“Maybe having the whole country connected wasn’t a good thing,” I said. “People would just get on their soapboxes and proselytize and other people would get angry about it and do the same thing. Smaller groups might get along better.”
“From a sociological and anthropological point of view, you might have something there. Homogeneous tribes got along because members who didn’t were thrown out. That’s easier to do within a small group. But even Native Americans, Egyptians, Macedonians, Greeks, and so forth formed cities, states, and empires, ones often evolving into despotic regimes.”
“Ben, I don’t need a history lesson about why human beings suck,” I said. “Small groups are like big families.”
“And big families can be ripped apart by contrary actions and opinions,” he said. “Yours is a case in point.”
“Which is why I’m very happy to have had the opportunity of choosing my present one,” I said with a smile. I’d long ago decided that Ben and Sammy were my family. Talk of my brother disturbed me.
I spent a night of insomnia thinking about my choices, even in the throes of my drunken stupor. I didn’t want to make a decision. I didn’t want to think about the USAF, the Navy, my government, or my brother. And I didn’t give a rat’s ass about Cheyenne Mountain.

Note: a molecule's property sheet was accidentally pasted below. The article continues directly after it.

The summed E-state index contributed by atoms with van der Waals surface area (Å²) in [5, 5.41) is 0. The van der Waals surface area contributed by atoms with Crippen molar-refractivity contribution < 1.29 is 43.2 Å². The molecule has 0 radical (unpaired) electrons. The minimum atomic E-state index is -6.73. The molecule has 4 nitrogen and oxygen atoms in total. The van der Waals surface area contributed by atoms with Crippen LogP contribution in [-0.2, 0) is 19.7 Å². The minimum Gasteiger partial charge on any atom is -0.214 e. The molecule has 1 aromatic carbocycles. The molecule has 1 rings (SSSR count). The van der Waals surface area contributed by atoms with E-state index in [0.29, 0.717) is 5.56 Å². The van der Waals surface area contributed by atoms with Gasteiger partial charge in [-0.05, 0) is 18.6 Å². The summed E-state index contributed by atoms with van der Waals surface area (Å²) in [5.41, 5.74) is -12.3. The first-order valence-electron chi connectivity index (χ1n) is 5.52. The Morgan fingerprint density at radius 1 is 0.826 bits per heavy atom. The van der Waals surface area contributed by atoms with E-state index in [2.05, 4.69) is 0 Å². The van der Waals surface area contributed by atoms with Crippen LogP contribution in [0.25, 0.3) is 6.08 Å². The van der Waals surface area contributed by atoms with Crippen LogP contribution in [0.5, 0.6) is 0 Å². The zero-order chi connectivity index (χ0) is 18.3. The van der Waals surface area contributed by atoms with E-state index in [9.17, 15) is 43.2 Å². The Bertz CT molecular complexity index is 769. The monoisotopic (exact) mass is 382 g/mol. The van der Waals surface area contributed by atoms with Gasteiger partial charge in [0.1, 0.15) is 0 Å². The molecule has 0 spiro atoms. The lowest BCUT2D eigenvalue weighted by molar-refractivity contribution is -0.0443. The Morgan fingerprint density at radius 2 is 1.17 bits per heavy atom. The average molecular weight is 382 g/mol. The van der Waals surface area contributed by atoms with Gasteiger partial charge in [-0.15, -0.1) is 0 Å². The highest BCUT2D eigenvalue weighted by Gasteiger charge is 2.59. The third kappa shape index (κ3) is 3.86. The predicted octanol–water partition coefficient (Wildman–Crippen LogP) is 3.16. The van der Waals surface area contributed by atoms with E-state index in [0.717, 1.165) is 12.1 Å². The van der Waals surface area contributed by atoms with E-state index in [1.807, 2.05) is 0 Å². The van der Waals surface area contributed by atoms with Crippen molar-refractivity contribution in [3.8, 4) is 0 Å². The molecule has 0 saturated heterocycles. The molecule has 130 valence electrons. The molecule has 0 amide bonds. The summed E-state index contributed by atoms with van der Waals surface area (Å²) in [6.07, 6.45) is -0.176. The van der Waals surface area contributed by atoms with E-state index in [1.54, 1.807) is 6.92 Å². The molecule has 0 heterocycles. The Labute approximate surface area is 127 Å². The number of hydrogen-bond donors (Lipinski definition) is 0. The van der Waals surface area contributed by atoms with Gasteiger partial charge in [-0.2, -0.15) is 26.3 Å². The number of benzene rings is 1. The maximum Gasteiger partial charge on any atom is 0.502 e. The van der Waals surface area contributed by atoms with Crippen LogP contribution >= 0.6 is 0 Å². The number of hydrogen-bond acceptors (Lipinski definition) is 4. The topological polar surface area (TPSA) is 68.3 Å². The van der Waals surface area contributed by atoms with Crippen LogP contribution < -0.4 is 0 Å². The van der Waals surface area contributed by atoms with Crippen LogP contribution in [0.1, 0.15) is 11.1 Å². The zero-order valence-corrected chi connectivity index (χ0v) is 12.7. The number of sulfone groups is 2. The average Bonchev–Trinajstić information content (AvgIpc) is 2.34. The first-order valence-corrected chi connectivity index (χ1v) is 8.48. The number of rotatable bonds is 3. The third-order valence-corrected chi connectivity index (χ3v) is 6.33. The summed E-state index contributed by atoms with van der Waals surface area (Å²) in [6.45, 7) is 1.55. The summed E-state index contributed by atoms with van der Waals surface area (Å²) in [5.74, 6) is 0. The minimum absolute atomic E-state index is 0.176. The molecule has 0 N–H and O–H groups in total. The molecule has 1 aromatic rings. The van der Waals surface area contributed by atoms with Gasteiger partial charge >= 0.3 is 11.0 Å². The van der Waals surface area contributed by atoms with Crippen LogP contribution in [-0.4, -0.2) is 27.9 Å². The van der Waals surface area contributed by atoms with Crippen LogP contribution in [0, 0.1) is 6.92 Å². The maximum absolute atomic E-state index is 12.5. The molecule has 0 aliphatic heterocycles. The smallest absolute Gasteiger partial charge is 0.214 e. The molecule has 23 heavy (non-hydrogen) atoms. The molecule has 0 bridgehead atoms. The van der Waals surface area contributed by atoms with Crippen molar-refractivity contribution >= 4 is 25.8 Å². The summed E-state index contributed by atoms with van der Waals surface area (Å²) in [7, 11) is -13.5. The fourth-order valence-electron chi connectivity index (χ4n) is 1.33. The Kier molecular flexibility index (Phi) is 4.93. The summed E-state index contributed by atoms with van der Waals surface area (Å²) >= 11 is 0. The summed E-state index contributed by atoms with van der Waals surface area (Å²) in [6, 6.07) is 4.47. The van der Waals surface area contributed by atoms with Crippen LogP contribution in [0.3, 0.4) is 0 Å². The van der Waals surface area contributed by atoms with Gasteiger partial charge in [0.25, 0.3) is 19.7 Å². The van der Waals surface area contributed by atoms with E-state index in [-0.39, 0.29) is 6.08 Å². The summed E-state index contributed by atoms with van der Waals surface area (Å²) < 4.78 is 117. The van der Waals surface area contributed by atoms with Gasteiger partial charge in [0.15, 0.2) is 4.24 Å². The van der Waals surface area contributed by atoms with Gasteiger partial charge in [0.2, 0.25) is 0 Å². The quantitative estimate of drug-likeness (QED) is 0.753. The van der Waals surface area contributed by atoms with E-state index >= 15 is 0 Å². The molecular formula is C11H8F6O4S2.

The next day, Alejandro took me to see Rebecca. I think he would have done it even if I’d committed right away, but not doing that made it also a meeting for her to try to convince me.
I was left in a small conference room somewhere in some base building in Edwards. Figured it belonged to security because it looked like an interrogation room in my old sheriff’s substation. Waited about five minutes until there was a knock at the door. A woman entered, moved slowly around the table, and took a seat opposite me.
“You can call me Rebecca,” she said, placing hands palms down on the table’s e ed on the wall behind me, her gaze about six inches over my head. Huh? I then noticed the hands. They were prosthetics, maybe the best I’d ever seen, but prosthetics nonetheless. “You have heard the general outline of our problem. I’m here to answer your questions.”
“I’ll call you Becky,” I said. “You were picked up in Santa Maria? Were you at Vandenberg?”
“Yes. I’m a scientist. I was working there and living in Lompoc.”
No expression. I stood and went to the window to peer through the blinds and bars at an expanse of tarmac, much of it now sprouting weeds in the cracks of the asphalt and concrete, about the only thing that managed to grow without water, although even the weeds looked dry. Her eyes didn’t follow me.
She continued. “It’s no different than other bases. Andrews and Edwards are in better shape, though.”